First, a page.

The idea of using either paper or metal in embroidery work is to add to the offering of infinite creative options available to the modern embroiderer.
Metal thread embroidery has a close attachment to the symbolic significance of gold, representing the magical power of the sun, enabling the display of wealth and status through its opulent applications.
It was also a means of artistic expression in many societies through jewellery, textiles, fashion, and even architecture, incorporating not only gold’s exquisite beauty and symbolism, but creating huge visual impact – just view museum collections of surviving tapestries, garments, and furnishings made by ancient embroiderers from Egypt, China, and Europe.
So it’s no surprise that metal itself was used as soon as some innovative embroiderer worked out just how to do it.
Coin embroidery has a long history in Iran dating from the Safavid period 1501-1736 – specific to the Sistan and Baluchistan regions, although neighbouring countries created similar work, due to their close proximity and commonality of borders.
And based on museum collections, coin embroidery was used to adorn bed covers, cloths, wall hangings, wedding walls, hats and horse and camel adornments.
Both gold and silver coins were stitched around the hats of wealthy women, and men wore embroidered turbans decorated with golden coins and precious stones.
Often these coins were engraved with birds, fish, and other motifs, believed to contain hidden spiritual meaning and, mixed with their shamanic beliefs, became a popular and widespread craft – where a needle and thread are simply used to attach the coins to the base-layer fabric, creating patterns of overlapping coins that jingle and tinkle with movement.
Could this be termed an early edition of performance art?
Stitching onto paper appears to date as far back as 1820 when perforated paper sheets became available for Victorian needleworkers, becoming a trendy craze, peaking in the 1870s.
Sometimes simple card-based stitching kits were produced for children, but by the 1900s specially designed canvas and linen-based needlework kits became more readily available for the avid embroiderer.
Perforated paper needlework used punched paper or cardboard with evenly spaced holes. The paper was both pliable and durable, so long as it didn’t get wet, with some containing a high rag content.
They could be purchased in different sized counts just like modern-day canvas work and cross-stitch fabrics, with the most popular designs consisting of biblical sayings, greetings, and popular song titles.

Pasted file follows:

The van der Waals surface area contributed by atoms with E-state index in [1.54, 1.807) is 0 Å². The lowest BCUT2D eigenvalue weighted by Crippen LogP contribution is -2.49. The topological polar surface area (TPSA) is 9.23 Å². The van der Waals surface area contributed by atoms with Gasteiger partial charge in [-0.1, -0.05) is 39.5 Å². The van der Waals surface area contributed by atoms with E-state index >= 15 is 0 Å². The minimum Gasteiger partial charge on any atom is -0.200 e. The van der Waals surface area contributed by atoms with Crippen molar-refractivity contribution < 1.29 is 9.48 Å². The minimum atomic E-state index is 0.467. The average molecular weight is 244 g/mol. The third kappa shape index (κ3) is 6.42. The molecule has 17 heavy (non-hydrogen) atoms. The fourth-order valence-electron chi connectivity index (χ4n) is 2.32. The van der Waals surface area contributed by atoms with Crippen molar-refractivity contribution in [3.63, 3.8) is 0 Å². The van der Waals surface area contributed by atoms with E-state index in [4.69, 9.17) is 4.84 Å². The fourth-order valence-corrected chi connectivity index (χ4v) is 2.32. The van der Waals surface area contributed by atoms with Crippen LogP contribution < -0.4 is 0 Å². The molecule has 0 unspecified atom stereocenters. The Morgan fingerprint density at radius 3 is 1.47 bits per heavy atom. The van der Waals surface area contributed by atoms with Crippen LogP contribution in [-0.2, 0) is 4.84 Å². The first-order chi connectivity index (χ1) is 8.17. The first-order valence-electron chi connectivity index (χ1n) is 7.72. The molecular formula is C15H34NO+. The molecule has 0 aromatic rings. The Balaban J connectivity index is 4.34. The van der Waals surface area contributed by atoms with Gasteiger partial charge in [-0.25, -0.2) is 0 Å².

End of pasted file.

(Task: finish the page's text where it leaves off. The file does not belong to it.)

Printing onto paper developed in the 1870s, making paper embroidery more appealing as stitchers didn’t have to count from a chart to work the design – plus the kits could easily be purchased through magazines and stores. They were simple, fun to do, not overly expensive, and could be worked by children or invalids as embroidery was considered good therapy.
And surprisingly, perforated paper kits can still be purchased today offering new adaptions of the original designs, with modern designers utilising computer drawing programs to create downloadable designs for the tech-savvy embroiderer.
Well-known embroiderer, Mary Corbet writes in a blog on her Needle’n’Thread website on how to embroider your own Christmas cards, and a number of books have been published on the subject.
American embroidery artist, Jessica Kelly, stitches directly onto vintage book pages adding a tactile layer to yellowed and ageing papers using muted thread colours, giving the work a delicate, ethereal quality that becomes an embossed-like feature.
Other artists embroider directly onto old dictionary pages and old maps, some overprinting the text with images, and backing with muslin prior to stitching.
South African artist Nicholas Hlobo uses embroidery, weaving and paper to begin a conversation exploring complex social issues of gender race and ethnicity to create intricate 3D embroidered paper artworks.
Bianca Severinjs equates the intensive manual labour used to execute her shredded and torn paper artworks with the labour of the hand embroidery she uses.
Numerous other embroidery artists embroider paper, including Astrid Polman, Jason Kriegler, Lisa Kokin, Jean Rill-Alberto, and Sónia Aniceto.
A number of textile artists also work with metal.
Valerie Campbell-Harding and Maggie Grey published ‘Celtic Inspirations for Machine Embroiderers’ in 2002, focussing on innovative methods of working with metals and wires.
Maggie Grey and Jane Wild published ‘Paper, Metal and Stitch’ in 2004, offering mixed media artists even more scope for creativity.
Thin sheets of metal shim are available in copper, brass and aluminium. They can be heated with a simple candle flame to produce richly coloured effects from deep rosy pinks, to dark blues and greens. Vinegar also provides some interesting results.
These sheets can be embossed, stitched by hand or machine, decorated with beads, crinkled with a paper crinkler or cut into shapes.
Thin wires can also be used to make coiled, coin-shaped spirals that either sit flat on the fabric surface, or when wound around a pencil, produce a 3D spiralled coil.
So with a vast selection of hand and machine-made papers that can be cut, torn, burnt, scrunched, layered, creased, pierced, painted or etched, along with the visual and tactile qualities of using metal, mixed media artists are really now spoilt for choice.